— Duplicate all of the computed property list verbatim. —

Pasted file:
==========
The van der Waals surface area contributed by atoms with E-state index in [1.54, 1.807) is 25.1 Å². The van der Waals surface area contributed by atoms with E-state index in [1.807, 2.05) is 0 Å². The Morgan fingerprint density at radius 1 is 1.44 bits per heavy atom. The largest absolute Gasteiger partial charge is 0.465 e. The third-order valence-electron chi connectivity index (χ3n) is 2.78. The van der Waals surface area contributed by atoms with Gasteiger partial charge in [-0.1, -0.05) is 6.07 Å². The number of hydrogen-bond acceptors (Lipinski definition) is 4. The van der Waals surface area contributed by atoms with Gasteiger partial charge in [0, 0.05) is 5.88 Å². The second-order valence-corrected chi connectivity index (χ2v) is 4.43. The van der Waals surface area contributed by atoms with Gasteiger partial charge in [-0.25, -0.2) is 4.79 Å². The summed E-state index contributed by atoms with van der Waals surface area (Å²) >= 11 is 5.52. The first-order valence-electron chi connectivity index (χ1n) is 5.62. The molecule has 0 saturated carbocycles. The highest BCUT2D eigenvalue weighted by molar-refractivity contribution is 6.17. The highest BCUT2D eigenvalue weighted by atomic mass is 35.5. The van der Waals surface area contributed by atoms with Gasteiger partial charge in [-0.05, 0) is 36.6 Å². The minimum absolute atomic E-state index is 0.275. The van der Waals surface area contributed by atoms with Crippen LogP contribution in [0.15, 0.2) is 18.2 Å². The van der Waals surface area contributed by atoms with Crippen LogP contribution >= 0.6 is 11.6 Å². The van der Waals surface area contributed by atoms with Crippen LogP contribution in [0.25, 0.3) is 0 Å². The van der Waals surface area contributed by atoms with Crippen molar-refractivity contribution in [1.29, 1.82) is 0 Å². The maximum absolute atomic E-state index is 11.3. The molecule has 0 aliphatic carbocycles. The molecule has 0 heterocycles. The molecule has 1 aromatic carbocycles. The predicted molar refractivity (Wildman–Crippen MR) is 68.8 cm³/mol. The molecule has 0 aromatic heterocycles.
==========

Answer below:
The van der Waals surface area contributed by atoms with E-state index in [1.54, 1.807) is 25.1 Å². The van der Waals surface area contributed by atoms with E-state index in [1.807, 2.05) is 0 Å². The Morgan fingerprint density at radius 1 is 1.44 bits per heavy atom. The largest absolute Gasteiger partial charge is 0.465 e. The third-order valence-electron chi connectivity index (χ3n) is 2.78. The van der Waals surface area contributed by atoms with Gasteiger partial charge in [-0.1, -0.05) is 6.07 Å². The number of hydrogen-bond acceptors (Lipinski definition) is 4. The van der Waals surface area contributed by atoms with Gasteiger partial charge in [0, 0.05) is 5.88 Å². The second-order valence-corrected chi connectivity index (χ2v) is 4.43. The van der Waals surface area contributed by atoms with Gasteiger partial charge in [-0.25, -0.2) is 4.79 Å². The summed E-state index contributed by atoms with van der Waals surface area (Å²) >= 11 is 5.52. The first-order valence-electron chi connectivity index (χ1n) is 5.62. The molecule has 0 saturated carbocycles. The highest BCUT2D eigenvalue weighted by molar-refractivity contribution is 6.17. The highest BCUT2D eigenvalue weighted by atomic mass is 35.5. The van der Waals surface area contributed by atoms with Gasteiger partial charge in [-0.05, 0) is 36.6 Å². The minimum absolute atomic E-state index is 0.275. The van der Waals surface area contributed by atoms with Crippen LogP contribution in [0.15, 0.2) is 18.2 Å². The van der Waals surface area contributed by atoms with Crippen LogP contribution >= 0.6 is 11.6 Å². The van der Waals surface area contributed by atoms with Crippen LogP contribution in [0.25, 0.3) is 0 Å². The van der Waals surface area contributed by atoms with Crippen molar-refractivity contribution in [1.29, 1.82) is 0 Å². The maximum absolute atomic E-state index is 11.3. The molecule has 0 aliphatic carbocycles. The molecule has 0 heterocycles. The molecule has 1 aromatic carbocycles. The predicted molar refractivity (Wildman–Crippen MR) is 68.8 cm³/mol. The molecule has 0 aromatic heterocycles.